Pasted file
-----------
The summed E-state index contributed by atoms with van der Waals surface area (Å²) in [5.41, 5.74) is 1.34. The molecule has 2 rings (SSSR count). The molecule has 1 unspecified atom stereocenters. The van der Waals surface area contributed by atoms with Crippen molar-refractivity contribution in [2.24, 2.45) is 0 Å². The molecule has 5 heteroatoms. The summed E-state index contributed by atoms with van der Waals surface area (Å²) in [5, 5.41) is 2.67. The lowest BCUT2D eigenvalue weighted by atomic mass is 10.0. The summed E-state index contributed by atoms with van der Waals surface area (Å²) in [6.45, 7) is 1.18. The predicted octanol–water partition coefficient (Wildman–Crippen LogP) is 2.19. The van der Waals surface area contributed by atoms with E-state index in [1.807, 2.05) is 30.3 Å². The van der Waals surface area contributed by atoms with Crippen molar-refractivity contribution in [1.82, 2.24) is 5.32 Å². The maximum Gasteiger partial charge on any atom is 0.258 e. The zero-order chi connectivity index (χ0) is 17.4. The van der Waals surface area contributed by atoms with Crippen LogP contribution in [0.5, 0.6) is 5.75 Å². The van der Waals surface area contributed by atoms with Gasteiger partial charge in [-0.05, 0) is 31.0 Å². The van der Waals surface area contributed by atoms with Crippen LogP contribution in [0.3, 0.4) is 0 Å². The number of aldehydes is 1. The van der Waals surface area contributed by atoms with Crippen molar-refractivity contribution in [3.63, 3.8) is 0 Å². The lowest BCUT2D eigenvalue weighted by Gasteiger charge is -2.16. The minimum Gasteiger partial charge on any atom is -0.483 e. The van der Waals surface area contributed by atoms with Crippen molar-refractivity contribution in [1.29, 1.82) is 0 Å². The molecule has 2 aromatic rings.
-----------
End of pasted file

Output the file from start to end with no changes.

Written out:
The summed E-state index contributed by atoms with van der Waals surface area (Å²) in [5.41, 5.74) is 1.34. The molecule has 2 rings (SSSR count). The molecule has 1 unspecified atom stereocenters. The van der Waals surface area contributed by atoms with Crippen molar-refractivity contribution in [2.24, 2.45) is 0 Å². The molecule has 5 heteroatoms. The summed E-state index contributed by atoms with van der Waals surface area (Å²) in [5, 5.41) is 2.67. The lowest BCUT2D eigenvalue weighted by atomic mass is 10.0. The summed E-state index contributed by atoms with van der Waals surface area (Å²) in [6.45, 7) is 1.18. The predicted octanol–water partition coefficient (Wildman–Crippen LogP) is 2.19. The van der Waals surface area contributed by atoms with E-state index in [1.807, 2.05) is 30.3 Å². The van der Waals surface area contributed by atoms with Crippen molar-refractivity contribution in [1.82, 2.24) is 5.32 Å². The maximum Gasteiger partial charge on any atom is 0.258 e. The zero-order chi connectivity index (χ0) is 17.4. The van der Waals surface area contributed by atoms with Crippen LogP contribution in [0.5, 0.6) is 5.75 Å². The van der Waals surface area contributed by atoms with Gasteiger partial charge in [-0.05, 0) is 31.0 Å². The van der Waals surface area contributed by atoms with Crippen LogP contribution in [0.3, 0.4) is 0 Å². The number of aldehydes is 1. The van der Waals surface area contributed by atoms with Crippen molar-refractivity contribution in [3.63, 3.8) is 0 Å². The lowest BCUT2D eigenvalue weighted by Gasteiger charge is -2.16. The minimum Gasteiger partial charge on any atom is -0.483 e. The van der Waals surface area contributed by atoms with Crippen molar-refractivity contribution in [1.29, 1.82) is 0 Å². The molecule has 2 aromatic rings.